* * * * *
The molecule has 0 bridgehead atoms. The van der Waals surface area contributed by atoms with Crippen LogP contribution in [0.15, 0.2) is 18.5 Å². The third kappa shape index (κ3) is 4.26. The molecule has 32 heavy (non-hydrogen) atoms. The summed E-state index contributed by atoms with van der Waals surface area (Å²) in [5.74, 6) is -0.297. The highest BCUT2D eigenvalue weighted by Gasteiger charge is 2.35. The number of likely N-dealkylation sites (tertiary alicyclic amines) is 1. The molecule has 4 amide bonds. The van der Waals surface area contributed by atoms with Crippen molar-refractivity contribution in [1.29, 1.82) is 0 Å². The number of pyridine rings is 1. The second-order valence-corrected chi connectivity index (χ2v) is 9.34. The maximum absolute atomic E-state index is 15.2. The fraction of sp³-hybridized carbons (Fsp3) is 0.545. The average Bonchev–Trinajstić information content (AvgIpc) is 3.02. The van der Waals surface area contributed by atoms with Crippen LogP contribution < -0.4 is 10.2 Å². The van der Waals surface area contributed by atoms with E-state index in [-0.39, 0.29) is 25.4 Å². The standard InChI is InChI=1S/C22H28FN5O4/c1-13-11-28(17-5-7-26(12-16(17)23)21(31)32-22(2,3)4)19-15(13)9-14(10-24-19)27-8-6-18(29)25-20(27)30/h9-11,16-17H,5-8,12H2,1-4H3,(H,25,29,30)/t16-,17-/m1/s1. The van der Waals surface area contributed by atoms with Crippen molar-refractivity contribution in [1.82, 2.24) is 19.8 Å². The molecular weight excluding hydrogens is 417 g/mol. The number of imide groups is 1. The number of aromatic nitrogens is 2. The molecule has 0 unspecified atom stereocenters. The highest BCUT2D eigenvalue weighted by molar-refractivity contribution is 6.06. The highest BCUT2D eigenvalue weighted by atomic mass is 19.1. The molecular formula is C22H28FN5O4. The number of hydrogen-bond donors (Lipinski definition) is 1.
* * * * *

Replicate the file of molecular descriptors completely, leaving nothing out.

The molecule has 0 bridgehead atoms. The van der Waals surface area contributed by atoms with Crippen LogP contribution in [0.15, 0.2) is 18.5 Å². The third kappa shape index (κ3) is 4.26. The molecule has 32 heavy (non-hydrogen) atoms. The summed E-state index contributed by atoms with van der Waals surface area (Å²) in [5.74, 6) is -0.297. The highest BCUT2D eigenvalue weighted by Gasteiger charge is 2.35. The number of likely N-dealkylation sites (tertiary alicyclic amines) is 1. The molecule has 4 amide bonds. The van der Waals surface area contributed by atoms with Crippen molar-refractivity contribution in [1.29, 1.82) is 0 Å². The number of pyridine rings is 1. The second-order valence-corrected chi connectivity index (χ2v) is 9.34. The maximum absolute atomic E-state index is 15.2. The fraction of sp³-hybridized carbons (Fsp3) is 0.545. The average Bonchev–Trinajstić information content (AvgIpc) is 3.02. The van der Waals surface area contributed by atoms with Crippen LogP contribution < -0.4 is 10.2 Å². The van der Waals surface area contributed by atoms with E-state index in [-0.39, 0.29) is 25.4 Å². The standard InChI is InChI=1S/C22H28FN5O4/c1-13-11-28(17-5-7-26(12-16(17)23)21(31)32-22(2,3)4)19-15(13)9-14(10-24-19)27-8-6-18(29)25-20(27)30/h9-11,16-17H,5-8,12H2,1-4H3,(H,25,29,30)/t16-,17-/m1/s1. The van der Waals surface area contributed by atoms with Crippen molar-refractivity contribution in [1.82, 2.24) is 19.8 Å². The molecular weight excluding hydrogens is 417 g/mol. The number of imide groups is 1. The number of aromatic nitrogens is 2. The molecule has 0 unspecified atom stereocenters. The highest BCUT2D eigenvalue weighted by molar-refractivity contribution is 6.06. The highest BCUT2D eigenvalue weighted by atomic mass is 19.1. The molecular formula is C22H28FN5O4. The number of hydrogen-bond donors (Lipinski definition) is 1.